Online off the boil


This piece originally ran on BUSINESS SPECTATOR

Every three months the Interactive Advertising Bureau of Australia releases figures around the advertising revenue performance of the digital media industry.

Generally they’re pretty predictable. It’s not a matter of whether the industry is growing, the question is always around how much it is growing.

You see, in digital media double digit growth isn’t an exception, it’s the norm. While TV, radio and outdoor celebrate small 2/3/4 per cent increases, digital expects 20+ per cent growth whenever figures are reported.

When calendar year Q2 results were reported last May, many (including me) were expecting the numbers to be bloody and potentially flat or down revenue-wise. Turns out I was wrong and the industry was up 16 per cent.

At the time, I said the following on my Talking Digital blog:

It would worry publishers and the IAB that digital is so heavily reliant on three categories for spend.

Auto, Computers and Technology and Finance represent 46 per cent of total display revenues for Q1 2009. In Q1 2008 they represented 51 per cent. It’s down year-on-year but still a massive chunk of the pie.

Of those three categories only Automotive saw a rise – up 12 per cent year-on-year. Surprising considering the state of the market and the reports around significant auto marketing budget cuts.

So, this week the IAB and PWC released the ad revenue figures for Q3 2009. .

For Q3 the digital advertising pool totalled $466 million, up 3 per cent on the Q2 figure, and up 3 per cent year-on-year.  (edit original claim of a 3% drop is incorrect – my error … there wasn’t a 3% YOY drop … there was a 2.8% rise)

And overall for the last 12 months investment in digital advertising has totalled $1.82 billion – a significant figure.

So what has contributed to the first year-on-year decline in six years?

Understandably, classified revenue is down. It’s down 5 per cent year-on-year. Paid Search is up 12 per cent year-on-year. Solid numbers, but many have predicted year-on-year search increases of 20 per cent or more between now and 2012. Still, there is no sign the search juggernaut is slowing down and it now accounts for 51 per cent of digital advertising investment in Australia. Another key consideration is that one company dominates paid search in Australia, with Google commanding approximately 94 per cent of the total search market (which – unless disaster strikes – should become a $1 billion annual business within the next six months).

For classifieds, the last three quarters have seen revenue decreases. Maybe the digital rivers of gold are drying up? Or maybe they were flooding earlier and have retreated back to normal levels?

The decrease in display advertising revenue would be of some concern. Display advertising revenue basically refers to banners and buttons you see on websites. It also includes other things, such as integration and advertorial, but the majority is banners and related display media.

The display advertising component of the overall digital advertising pie accounts for around 26 per cent of total revenues, however it’s extremely competitive.

Search is a monopoly – Google controls the market. Classifieds are either monopolies or duopolies in the key categories of employment, real estate and automotive.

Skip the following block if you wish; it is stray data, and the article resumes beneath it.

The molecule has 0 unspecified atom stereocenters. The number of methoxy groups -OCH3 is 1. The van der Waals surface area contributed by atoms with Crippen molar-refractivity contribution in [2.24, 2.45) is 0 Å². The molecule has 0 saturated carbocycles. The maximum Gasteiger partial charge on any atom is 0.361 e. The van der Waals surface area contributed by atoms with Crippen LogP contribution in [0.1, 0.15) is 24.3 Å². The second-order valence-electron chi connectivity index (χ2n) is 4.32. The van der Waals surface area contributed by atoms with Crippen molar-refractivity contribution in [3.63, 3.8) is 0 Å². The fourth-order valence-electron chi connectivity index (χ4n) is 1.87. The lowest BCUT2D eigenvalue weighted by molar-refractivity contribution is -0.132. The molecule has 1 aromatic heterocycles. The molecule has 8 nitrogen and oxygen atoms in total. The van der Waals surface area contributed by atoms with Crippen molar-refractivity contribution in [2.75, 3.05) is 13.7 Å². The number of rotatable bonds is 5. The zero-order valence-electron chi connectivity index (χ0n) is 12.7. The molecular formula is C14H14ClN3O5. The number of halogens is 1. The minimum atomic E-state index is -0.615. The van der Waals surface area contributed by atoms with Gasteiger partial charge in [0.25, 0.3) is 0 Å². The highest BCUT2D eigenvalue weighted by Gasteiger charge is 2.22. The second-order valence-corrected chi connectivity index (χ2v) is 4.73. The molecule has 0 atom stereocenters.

However, no one company dominates display advertising. Five key players account for about 50 per cent of revenue – those being Ninemsn, Fairfax, News, Bigpond and Yahoo! – with the other 50 per cent spread out across anywhere from 100 to 200 smaller operators.

So a 5 per cent year-on-year revenue drop in a category that is already far too crowded would be somewhat alarming.

However, when you actually look closer at the figures the story isn’t as dire as it may appear.

Above I referred to my earlier concerns around the Automotive, Finance and IT categories accounting for 47 per cent of investment in digital display media. My concern revolved around a reliance on three categories and the potential impact of all three of these categories having a bad quarter on the overall market.

Unfortunately, all three of the categories had shocking Q3’s in terms of ad spend.

Finance was down 10 per cent year-on-year. IT was down 33 per cent. Automotive down 29 per cent. These are significant hits.

With this in mind, a 5 per cent dip in display revenue for Q3 2009 isn’t a bad achievement. Add to this year-on-year increases in FMCG, Health and Entertainment ad spend and the picture isn’t too bad. Q3 2009 was always going to be tough given how robust Q3 2008 was – buoyed by an extremely strong economy earlier in 2008 as well as significant investment and interest around the Beijing Olympics.

One thing Q3 has really shown is the industry’s reliance on a few categories. Bodies such as the IAB are working towards lessening this reliance on these key categories, but they can’t do it alone. More work and collaboration from all elements of the industry – media agencies, creative agencies and publishers – is required.

The ultimate aim? Showing advertisers and marketers how you can help build brands online.

This has yet to be proven, but the most recent revenue figures show that it’s a question that needs to be answered sooner rather than later if the industry wants to maintain double digital growth into the next decade.

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2 responses to “Online off the boil

  1. Ben,

    Correction to your para which starts “For Q3 the digital advertising pool totalled $466 million, up 3 per cent on the Q2 figure, but down 3 per cent year-on-year.”

    The total ‘pool’ as you call it was up 3% on the previous quarter and also up 3% on the same quarter the previous year, ie year-on-year.

  2. talkingdigital

    fixed Paul, thanks for the correction.

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